Ambika Pandit, TNN 23 September 2009, 05:35am IST
NEW DELHI: The similarities between the lives of these two women are pronounced and put them in a different league. Kerala-born Rani Hong, who has been a victim of child trafficking and the international adoption racket, today fights for the rights of children and women in the US. And Rekha (name changed), who fought her way out of Delhi’s largest red light area, is working for child rights in Gurgaon despite her HIV positive status TOI carried a report on her last week. The pain running deep within the two was unmistakable when they met in the capital on Monday to chalk out a common path for their shared endeavour.
Dressed in a bright salwar-kameez like any other Indian woman, Rani geared up for a brainstorming session with stakeholders on the issue of child trafficking and abuse at the American Centre on Kasturba Gandhi Marg. Her heavy American accent got lost somewhere as she put forth her case with a zeal that unravelled the tale of a survivor. “I have a voice,” Rani said asserting she was here to give voice to vulnerable, poor children being trafficked for labour and victimized for big money through the international adoption racket.
Born in a poor family in Kerala, Rani was just seven when she was sold off by her parents. They were assured of a good future for their daughter by a woman who later turned out to be a trafficker. She was beaten up and abused. The experience affected her physical and mental condition to an extent that her traffickers abandoned her on the streets. Rani then found herself in the midst of an international adoption racket and finally landed in the US.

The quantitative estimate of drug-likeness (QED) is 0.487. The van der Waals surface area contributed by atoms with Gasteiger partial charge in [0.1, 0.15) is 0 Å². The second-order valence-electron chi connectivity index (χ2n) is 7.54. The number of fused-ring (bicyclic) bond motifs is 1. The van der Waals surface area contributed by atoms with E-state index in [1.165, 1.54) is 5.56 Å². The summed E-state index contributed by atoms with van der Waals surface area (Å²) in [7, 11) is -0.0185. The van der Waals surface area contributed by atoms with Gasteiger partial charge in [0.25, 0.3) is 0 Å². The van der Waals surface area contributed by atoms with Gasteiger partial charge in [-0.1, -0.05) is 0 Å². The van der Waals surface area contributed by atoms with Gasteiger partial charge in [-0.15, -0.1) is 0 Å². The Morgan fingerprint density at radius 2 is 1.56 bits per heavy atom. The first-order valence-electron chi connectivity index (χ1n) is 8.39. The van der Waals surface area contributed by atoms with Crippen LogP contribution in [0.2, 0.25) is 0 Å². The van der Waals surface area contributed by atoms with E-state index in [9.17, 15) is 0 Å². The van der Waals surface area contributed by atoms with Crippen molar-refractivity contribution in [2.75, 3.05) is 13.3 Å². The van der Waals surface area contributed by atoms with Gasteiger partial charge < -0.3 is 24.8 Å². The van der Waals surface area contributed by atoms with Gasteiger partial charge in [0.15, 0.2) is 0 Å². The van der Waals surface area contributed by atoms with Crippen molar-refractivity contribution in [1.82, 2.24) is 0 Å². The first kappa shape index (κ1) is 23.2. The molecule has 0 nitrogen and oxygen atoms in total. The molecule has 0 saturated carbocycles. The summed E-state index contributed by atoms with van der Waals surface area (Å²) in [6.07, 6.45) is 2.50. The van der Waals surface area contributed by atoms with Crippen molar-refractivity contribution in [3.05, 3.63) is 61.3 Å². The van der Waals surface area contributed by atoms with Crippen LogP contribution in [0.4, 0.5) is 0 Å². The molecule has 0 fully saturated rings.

Her life took a turn for the better when a single woman, Nell Jain, adopted her and brought her up to be an independent woman. The foster mother instilled in her the confidence to accept her past and grow up to be an advocate for child and women’s rights. “My mother helped me get out of the trauma. But life changed again when she passed away. I was 16 then,” Rani recalled.
Rani went on to become an activist and met Trong Hong a victim of child trafficking from Vietnam who was to become her husband. Together, the two set up the TRONI Foundation in Washington. Smiling at the success of the foundation in influencing policy and legislation in the US, Rani pointed that the name, TRONI, was a combination of Trong and Rani.
Her urge to find her real family brought her back to India where she managed to find her biological mother and siblings in Kerala. After the reunion, she found out how much her mother had loved her but was deceived into selling her so that she could have a better future. Now, for the last six-odd years Rani has been returning to India to work on building links to fight trafficking in the country.
“During my visits to India I have been meeting NGOs to build a strong network to be able to campaign against trafficking,” Rani said. On her current visit she met Rekha who was sold off for prostitution at GB Road and managed to wriggle out of the brothel with great courage a few years back. HIV positive and a mother of two, Rekha now works for rights of children in Gurgaon as part of an initiative by NGO Shakti Vahini. Citing Rekha’s story, Rani asserted that survivors needed to join hands to lead the campaign and give voice to innocent lives that are vulnerable to trafficking.